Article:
Introverts do tend to struggle with small talk. Again, it’s not because they’re deeper; it’s because when introverts engage they want to get into the conversational heavy lifting. They’re putting as much energy into casual small talk as they are into a real conversation, so they’ll often launch immediately into a conversation that requires more input from all parties.
Because we’ve created a culture that leans toward extroversion, people are more comfortable engaging in offhand chatter. If we’re going to have deeply engaged discussion, it’s going to have to be scheduled. This can be hard for an introvert who tends to bypass conversational norms to launch into a concept, idea, or struggle they’ve been thinking about lately.
Because of this, we tend to pick out and promote individuals who excel at the social constructs the church has developed. The tendency to be an outgoing “people-person” can get preference over any other spiritual indicator, or actually be confused for a form of spirituality.
What Introverts Bring to the Table
An organizational psychologist at the University of Pennsylvania, Adam Grant, has done many studies on the intersection of leadership and extroversion. His findings were that introverts were better listeners and tended to enhance group performance.
The church tends to prefer leaders who can generate excitement and enthusiasm while exuding charisma, but for long-term spiritual growth and discipleship, the church needs introverts. We all might gravitate towards the physician with incredible bedside manner, but in the end, her level of care is going to contingent upon how well she listens. Empathetic listening can be a struggle for the extrovert, and the introvert’s superpower.
As an introvert, I excel in asking probing questions and drawing the stories out of others. It isn’t a skill I’ve acquired because I’m altruistic, but rather as a way of keeping a conversation going while deflecting it away from me. I was surprised when I found out that many of my introverted friends do the same thing. It’s made me, and many of them, extremely empathetic listeners.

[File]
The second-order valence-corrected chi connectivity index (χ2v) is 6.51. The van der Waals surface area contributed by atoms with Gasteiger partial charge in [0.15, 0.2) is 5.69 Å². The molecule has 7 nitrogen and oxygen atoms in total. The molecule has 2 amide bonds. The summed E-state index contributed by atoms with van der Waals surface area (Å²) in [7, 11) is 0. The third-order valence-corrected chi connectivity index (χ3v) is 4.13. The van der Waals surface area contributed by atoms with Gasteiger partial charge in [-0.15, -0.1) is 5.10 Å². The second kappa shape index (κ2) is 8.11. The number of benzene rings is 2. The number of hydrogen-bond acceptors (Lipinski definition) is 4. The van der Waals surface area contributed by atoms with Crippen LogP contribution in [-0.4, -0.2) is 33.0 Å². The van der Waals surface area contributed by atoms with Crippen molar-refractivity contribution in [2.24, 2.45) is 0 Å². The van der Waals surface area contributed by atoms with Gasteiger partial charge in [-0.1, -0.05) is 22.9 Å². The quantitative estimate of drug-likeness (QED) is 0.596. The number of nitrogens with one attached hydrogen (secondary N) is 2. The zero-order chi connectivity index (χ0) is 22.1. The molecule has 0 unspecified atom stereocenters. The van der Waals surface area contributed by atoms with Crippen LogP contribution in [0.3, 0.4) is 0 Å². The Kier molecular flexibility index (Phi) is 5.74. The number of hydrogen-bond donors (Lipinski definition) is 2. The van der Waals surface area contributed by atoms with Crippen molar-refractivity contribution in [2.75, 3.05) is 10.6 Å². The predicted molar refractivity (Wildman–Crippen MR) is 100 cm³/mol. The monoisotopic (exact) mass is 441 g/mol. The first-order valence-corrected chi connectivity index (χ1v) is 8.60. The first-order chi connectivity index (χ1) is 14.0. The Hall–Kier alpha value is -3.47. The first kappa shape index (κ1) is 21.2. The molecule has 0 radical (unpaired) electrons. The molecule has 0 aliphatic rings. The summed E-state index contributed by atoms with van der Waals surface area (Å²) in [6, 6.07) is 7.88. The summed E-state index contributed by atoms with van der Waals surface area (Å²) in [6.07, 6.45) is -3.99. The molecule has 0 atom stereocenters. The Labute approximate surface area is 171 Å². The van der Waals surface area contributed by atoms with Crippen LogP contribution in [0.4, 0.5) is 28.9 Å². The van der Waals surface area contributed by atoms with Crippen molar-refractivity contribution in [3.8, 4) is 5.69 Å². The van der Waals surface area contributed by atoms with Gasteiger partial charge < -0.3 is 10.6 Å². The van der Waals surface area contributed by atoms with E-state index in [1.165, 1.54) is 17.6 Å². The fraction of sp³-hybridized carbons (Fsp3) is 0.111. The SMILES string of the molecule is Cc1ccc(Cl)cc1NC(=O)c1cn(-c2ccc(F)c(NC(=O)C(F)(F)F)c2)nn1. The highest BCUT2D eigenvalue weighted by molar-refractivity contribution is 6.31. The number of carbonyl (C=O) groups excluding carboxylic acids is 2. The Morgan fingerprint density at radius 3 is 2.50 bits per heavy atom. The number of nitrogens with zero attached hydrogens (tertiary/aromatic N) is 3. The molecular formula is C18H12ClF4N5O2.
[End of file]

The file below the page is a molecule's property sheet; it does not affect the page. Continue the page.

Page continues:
Because extroverts tend to be stimulated from without rather than within, they’ll often wrestle with impulsiveness, struggle with weighing pros and cons, and have a hard time paying attention to details—many skills that come naturally to more introverted personalities.
A team that is able to marry the strengths of introverts with those of their extrovert counterparts can create a great amount of synergy and interdependence. Adam Grant’s studies showed that teams comprised entirely of extroverts tended to be devolved into a competitive environment and diminished productivity. Infusing introverts tended to raise overall efficiency.
Cultivating the Perfect Team
It makes sense that a church would give preference to extroverted leaders. Many of the things the church does seem to be better served by extroverts. Things like evangelism, worship, preaching and discipleship seem to fit natural extroverts better.
But the truth is that all of these things can be done by introverts, too. In fact, they’ll be done in ways that will be attractive to people who tend to shy away from the typical extroverted way these elements are presented. Obviously, a fully rounded team with varying strengths is going to provide the biggest returns.